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Typhoon Danas

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Tropical Depression 23W has formed, over 200 nautical miles east-northeast of Guam. 23W is a small tropical depression with winds of 30kts, and some deep convection over the LLCC with limited banding. 23W is moving west, north of Guam, along the south side of a ridge to the north. The depression will approach a weakness in the ridge in a day or so, and turn towards the northwest towards Okinawa. 23W is expected to intensify over the next several days as shear remains low and waters warm, and 23W is expected to be a typhoon in the vicinity of Okinawa. The exact track is uncertain, but after crossing or moving very near to Okinawa, 23W is expected to push north towards South Korea.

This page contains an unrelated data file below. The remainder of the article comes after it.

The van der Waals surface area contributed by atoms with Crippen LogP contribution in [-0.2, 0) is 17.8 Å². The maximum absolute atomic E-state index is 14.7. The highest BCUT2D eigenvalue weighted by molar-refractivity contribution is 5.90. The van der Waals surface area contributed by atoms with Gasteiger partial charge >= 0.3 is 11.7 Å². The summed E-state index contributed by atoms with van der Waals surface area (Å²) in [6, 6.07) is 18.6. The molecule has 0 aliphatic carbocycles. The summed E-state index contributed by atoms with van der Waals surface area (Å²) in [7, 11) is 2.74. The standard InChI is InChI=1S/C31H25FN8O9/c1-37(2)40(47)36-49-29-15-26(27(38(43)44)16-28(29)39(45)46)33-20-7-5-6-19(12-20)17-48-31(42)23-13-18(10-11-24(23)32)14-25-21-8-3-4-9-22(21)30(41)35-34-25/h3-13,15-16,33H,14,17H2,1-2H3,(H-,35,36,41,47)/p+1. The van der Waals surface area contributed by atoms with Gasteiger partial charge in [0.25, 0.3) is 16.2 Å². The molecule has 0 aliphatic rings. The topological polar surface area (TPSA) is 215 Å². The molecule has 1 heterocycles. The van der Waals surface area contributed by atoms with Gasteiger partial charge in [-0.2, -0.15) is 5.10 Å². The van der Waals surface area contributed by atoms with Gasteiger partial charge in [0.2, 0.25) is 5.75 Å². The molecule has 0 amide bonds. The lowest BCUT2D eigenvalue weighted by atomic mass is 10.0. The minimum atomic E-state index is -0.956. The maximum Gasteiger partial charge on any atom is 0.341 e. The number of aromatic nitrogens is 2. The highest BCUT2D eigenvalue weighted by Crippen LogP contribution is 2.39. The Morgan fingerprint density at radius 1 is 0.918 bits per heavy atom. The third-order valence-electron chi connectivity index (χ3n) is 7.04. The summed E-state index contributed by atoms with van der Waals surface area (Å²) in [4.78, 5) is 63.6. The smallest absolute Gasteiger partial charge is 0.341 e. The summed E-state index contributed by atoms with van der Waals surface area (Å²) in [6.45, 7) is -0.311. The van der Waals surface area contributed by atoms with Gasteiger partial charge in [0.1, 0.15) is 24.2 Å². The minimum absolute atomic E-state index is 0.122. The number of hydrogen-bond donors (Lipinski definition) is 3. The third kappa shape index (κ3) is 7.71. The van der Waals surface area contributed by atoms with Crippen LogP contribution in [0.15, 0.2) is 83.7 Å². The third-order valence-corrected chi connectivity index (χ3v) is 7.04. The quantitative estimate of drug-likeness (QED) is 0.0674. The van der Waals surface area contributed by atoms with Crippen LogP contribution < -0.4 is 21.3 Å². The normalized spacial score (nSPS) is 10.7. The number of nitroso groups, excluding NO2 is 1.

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Edited by Somerset Squall

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23W has strengthened to 35kts, and has become Tropical Storm Danas. Danas has tighter wrapped convection about the LLCC. Further intensification is expected over the next few days.

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North of Guam a new Tropical Storm Danas is brewing causing high surf up to 10ft (3m) high and winds gusting up to Tropical Storm strength for the northern Mariana islands. As of writing this update on Friday Evening this area is nothing special and remains rather disorganized with the bulk of the convection concentrated on the northern periphery of the storm. Yet through the next 48hrs as it tracks west along the southern periphery of a high pressure ridge anchored over the western pacific ingredients will be in place for intensification with this storm system much like its big brother Fitow farther to the west.  Warm Sea Surface temperatures, low vertical wind shear and moisture fueled form the ITCZ will add to the storms development.